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No Appraisal Contingency

Hello,

If the offer is $350,000 and the house only appraised for $330,000. As a buyer do I need to add extra $20,000 to my 5% downpayment to offset the difference?

I'm really eager to buy the house, can somebody tell me the best option I have to take?

Will the total loan amount be based on the $330,000 or the $350,000?

Any help would be appreciated.

Thanks in advanced.

Jeff
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February 06 2013 - Fremont
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Profile picture for blub blub blub
You are probably not going to get the additional $20,000 from the lender.  Lenders will not loan over the appraised value.

Yes basically the $20,000 goes to the seller. 

Let me break it down this way:

The seller is getting $350,000 (Your loan, downpayment and an additional $20,000) for a property that appraised out at $330,000.

Even if properties are starting to sell, in my opinion, it is too early to start paying over appraised value for properties.  There are some that will say the comps used for the appraisal are wrong.  That could very well be, but most likely, there was something used that brought the value down for this property.  Most likely, is a shortsale or foreclosure in the area.  If there are numerous shortsales or foreclosure in this area, then the appraisal is probably closer to market value than what the seller is asking for. 

There still needs to be a lot more movement in a positive direction of house sales before calling it a recovery.

It's your decision as to whether or not you want to pay over the appraised value for the property, but keep in mind, you could and most likely are, over paying for the property.

I was typing and didn't see your post.  If you are going to be there a long time, then it's completely up to you as to whether or not it's worth paying the additional $20,000.  But you will need to bring it to closing, as you will have a hard time getting it as part of your loan/mortgage.  It will need to be in addition to your 5% downpayment.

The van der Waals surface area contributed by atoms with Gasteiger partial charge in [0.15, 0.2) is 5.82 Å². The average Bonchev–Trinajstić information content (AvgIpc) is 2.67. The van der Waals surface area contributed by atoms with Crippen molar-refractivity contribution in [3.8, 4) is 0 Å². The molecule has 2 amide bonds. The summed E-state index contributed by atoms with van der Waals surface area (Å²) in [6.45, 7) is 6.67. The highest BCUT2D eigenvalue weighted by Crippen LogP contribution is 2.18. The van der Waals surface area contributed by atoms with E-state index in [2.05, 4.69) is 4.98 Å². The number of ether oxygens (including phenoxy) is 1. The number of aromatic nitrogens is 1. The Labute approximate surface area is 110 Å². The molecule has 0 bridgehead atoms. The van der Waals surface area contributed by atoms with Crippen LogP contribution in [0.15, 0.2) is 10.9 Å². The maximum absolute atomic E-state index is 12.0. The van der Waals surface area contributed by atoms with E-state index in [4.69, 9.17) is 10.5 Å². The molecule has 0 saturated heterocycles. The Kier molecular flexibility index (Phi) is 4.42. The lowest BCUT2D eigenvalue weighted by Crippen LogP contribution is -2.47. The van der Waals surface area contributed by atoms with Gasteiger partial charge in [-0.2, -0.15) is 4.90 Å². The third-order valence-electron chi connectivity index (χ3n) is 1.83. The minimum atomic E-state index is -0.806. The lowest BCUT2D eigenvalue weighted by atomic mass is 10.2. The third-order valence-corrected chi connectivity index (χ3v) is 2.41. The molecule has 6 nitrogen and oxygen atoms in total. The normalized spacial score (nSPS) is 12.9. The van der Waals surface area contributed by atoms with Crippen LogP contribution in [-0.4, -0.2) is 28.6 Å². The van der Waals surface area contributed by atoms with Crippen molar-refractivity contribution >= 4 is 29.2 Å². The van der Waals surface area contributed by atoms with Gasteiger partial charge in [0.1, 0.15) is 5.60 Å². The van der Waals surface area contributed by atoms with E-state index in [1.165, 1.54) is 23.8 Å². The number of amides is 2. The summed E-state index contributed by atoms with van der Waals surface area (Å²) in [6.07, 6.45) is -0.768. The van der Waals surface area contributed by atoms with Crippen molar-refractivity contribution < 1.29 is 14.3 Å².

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February 06 2013
Again, I essentially paid $4,500 over appraisal or a little less than 2% over. It is a unique property, with an incredible view, completely redone pool, two enormous shop buildings, which added little to the appraisal but will add to sell-ability, but more importantly live-ability. Not to mention, we knew it would cost over $500k to replicate this place. And like you we plan to be here a long time. 

Also, it was a bank owned property with multiple offers, and we signed an addendum that we would take it regardless of the appraisal.  The bank did offer to let us out and refund our earnest money. As you can see we rationalized it, lol. But it will be YOUR money, so do what you want 

You may be able to borrow the downpayment from your 401K or similar retirement, or against some other asset. But probably not from the mortgagor. Good luck, maybe the appraisal comes in spot on and it's a non-issue.

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February 06 2013
Profile picture for blub blub blub
You're very welcome.  Best of luck to you, I hope it works out for the best.
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February 06 2013
No you can't borrow the additional $20,000. Think of it this way, although you paid for the appraisal, the appraiser works for the lender. His job is to go out and figure out what the bank could sell the property for if for any reason you don't or can't pay the payments. So the bank is saying that they think they can get $330,000 for this property if you don't pay and they have to re-sale it. So they are only willing to loan you 95% of that price. 

They are not going to tell you that you can't pay $350K, but they aren't going to loan you that much because they don't think it is a good investment at that price. They believe you are giving the seller $20,000 dollars for nothing. And while they don't care if you give away your money with no way to get it back, they aren't going to let you borrow the money from them just to give away. 
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February 06 2013
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@blub blub blub & Cindy Quinton

Thank you so much for your help guys! I really appreciate it.
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February 06 2013
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@blub blub blub